Food Plot Hunting Strategies For Serious Hunters

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*Hidden blinds greatly add to the chance that your efforts will reveal increasing daytime deer numbers as the season progresses, and not decreasing deer numbers. A great deer parcel will add deer numbers as the weeks of the hunting season tick by, which is why you need to take a deer censusin mid to late October, and not August or September. Poorly managed parcels will decrease in number after the season begins. Which does yours do?

5 Important Food Plot Hunting Strategies

What is the #1 rule of hunting a food plot? Never let the deer know that you are there. So it should be no surprise that these 5 tips revolve around making sure that you keep from spooking deer!

1. Defined Line of Deer Movement

Whether you are hunting on public land or private, a defined line of deer movement that connects daytime bedding to afternoon feeding opportunities, is critical. Once you have defined the line of movement, then it’s time to hunt!

Line of Deer Movement Quick Tips: Mock scrapes and waterholes are a couple of great ways to strengthen a line of movement between bedding areas and food plots!

2. Hidden Deer Blinds

If it isn’t hidden, I personally don’t hunt it. How can you expect to keep from spooking deer (and destroying your parcel), if your blind isn’t hidden alongside a food plot? In most cases I actually prefer a deer blind on the ground, for hunting adjacent to a food plot. Elevated positions are nice, but many hunts are ruined before they begin. Even though a hunter may access a location non-invasively, the actual climb into the blind or stand, often reveals their presence. While this may be less of a concern in extremely low hunting pressure locations, the majority of deer hunters in the country hunt in high pressure regions, and careful consideration needs to be addressed, when it comes to hiding their deer blinds.

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Hidden Deer Blind Quick Tips: Egyptian wheat, switchgrass, ridgelines, berms, conifers and low hinge-cut timber cuttings are all great for hiding your deer blind, and making sure that deer never see you enter or exit your blinds.

3. Low Impact Hunting Access

Rarely is it a great idea to hunt a food plot during the morning hours, unless the food plot is a small harvest plot located hundreds of yards away from traditional night time feeding areas. However, whether you are attempting to access a food plot blind alongside a morning hidey-hole, or are hiking to an afternoon feeding pattern, it is critical that your scent, sound or site is not exposed to deer. If you continually have to spook deer (even the ones 150 yards downwind of your access), alert deer or leave scent that deer will discover later on the way to your stand location, make sure to change the route or change your hunting strategy.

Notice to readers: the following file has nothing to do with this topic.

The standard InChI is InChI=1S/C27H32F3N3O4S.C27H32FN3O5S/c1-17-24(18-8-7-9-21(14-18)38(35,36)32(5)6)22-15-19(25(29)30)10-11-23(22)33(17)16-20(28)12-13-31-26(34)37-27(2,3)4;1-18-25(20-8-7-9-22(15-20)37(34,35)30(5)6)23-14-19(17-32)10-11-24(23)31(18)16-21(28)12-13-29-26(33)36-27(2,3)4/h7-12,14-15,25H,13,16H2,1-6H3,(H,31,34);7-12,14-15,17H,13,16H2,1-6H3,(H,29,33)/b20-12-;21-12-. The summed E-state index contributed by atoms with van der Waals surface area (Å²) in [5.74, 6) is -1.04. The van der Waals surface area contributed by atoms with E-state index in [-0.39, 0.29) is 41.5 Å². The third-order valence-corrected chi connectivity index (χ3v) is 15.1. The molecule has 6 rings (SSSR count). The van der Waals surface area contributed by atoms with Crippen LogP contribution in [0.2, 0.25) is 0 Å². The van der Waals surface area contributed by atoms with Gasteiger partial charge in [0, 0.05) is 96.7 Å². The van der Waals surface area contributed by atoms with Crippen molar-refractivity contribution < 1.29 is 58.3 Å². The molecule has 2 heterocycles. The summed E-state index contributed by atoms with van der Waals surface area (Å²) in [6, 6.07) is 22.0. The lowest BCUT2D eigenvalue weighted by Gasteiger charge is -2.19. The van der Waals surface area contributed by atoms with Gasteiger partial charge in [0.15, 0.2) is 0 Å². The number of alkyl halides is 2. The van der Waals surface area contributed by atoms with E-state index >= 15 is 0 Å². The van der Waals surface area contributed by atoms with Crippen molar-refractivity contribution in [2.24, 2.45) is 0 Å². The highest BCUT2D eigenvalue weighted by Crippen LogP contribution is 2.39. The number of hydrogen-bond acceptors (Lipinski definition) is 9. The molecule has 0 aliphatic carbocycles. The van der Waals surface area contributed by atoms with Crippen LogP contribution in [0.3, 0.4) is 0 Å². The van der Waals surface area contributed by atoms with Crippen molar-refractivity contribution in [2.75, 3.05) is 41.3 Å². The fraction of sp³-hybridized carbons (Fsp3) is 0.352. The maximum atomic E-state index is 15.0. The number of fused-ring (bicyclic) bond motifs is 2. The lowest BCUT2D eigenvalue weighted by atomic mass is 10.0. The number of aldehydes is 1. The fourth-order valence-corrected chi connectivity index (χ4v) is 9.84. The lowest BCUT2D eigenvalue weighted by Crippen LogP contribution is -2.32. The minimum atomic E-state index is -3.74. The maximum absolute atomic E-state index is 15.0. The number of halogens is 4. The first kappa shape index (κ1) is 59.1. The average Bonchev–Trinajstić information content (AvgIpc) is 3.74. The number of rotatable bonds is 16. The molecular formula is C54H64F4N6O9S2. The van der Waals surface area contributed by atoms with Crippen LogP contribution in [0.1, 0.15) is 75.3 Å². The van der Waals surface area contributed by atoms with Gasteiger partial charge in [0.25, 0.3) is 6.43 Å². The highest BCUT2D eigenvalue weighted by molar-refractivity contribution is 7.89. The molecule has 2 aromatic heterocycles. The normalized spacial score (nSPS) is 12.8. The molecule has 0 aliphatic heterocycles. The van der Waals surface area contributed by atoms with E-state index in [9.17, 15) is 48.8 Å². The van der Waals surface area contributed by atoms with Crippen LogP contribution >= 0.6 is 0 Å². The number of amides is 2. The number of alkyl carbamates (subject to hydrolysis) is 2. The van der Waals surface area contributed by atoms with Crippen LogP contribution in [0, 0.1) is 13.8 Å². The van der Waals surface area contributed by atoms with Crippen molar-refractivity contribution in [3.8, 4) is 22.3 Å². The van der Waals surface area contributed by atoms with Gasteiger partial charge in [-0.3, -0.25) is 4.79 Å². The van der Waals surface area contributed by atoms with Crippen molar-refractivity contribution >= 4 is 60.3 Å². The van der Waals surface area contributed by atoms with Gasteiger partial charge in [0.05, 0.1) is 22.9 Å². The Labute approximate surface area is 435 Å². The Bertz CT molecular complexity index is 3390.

Low Impact Hunting Quick Tips: By creating bedding areas a 1/2 acre in size instead of several acres, you can be much more certain where deer are bedding during the hours of daylight. Also, using low quality park-like mature timber for access and a downwind, deer less scent catcher, is often much better than including that portion of your timber within your deer habitat creation program.

4. Downwind Deer Use Potential

The more defined the deer movement that you are hunting combined with low impact hunting access that you can blow your scent back into, the less likely you will be to spook deer while you are in your blind.

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Downwind Deer Potential Quick Tips: Heavily defining deer usage has more perks than just creating a movement to ambush deer from! Instead, the more you define deer usage in front of you, the more you define the lack of deer usage behind you.

5. Deerless Deer Blind Departure

I have experienced that while the deer that you spook while on stand and during your hunt are one level of potential impact to assess, the deer that you spook hours after your hunt, has just as much of a role to play in educating the local deer herd.

Deerless Food Plot Exit Quick Tips: Trail cams, evening scouting missions and observation stand locations can all let you know exactly where deer are piling into as darkness settles. Nearly every deer in the neighborhood should be on a quality food source by dark (hopefully yours!), so taking a wooded exit through bedding areas can often be a great way to sneak around large numbers of deer, aftern dark.

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Ethan Smith is a seasoned marine veteran, professional blogger, witty and edgy writer, and an avid hunter. He spent a great deal of his childhood years around the Apache-Sitgreaves National Forest in Arizona. Watching active hunters practise their craft initiated him into the world of hunting and rubrics of outdoor life. He also honed his writing skills by sharing his outdoor experiences with fellow schoolmates through their high school’s magazine. Further along the way, the US Marine Corps got wind of his excellent combination of skills and sought to put them into good use by employing him as a combat correspondent. He now shares his income from this prestigious job with his wife and one kid. Read more >>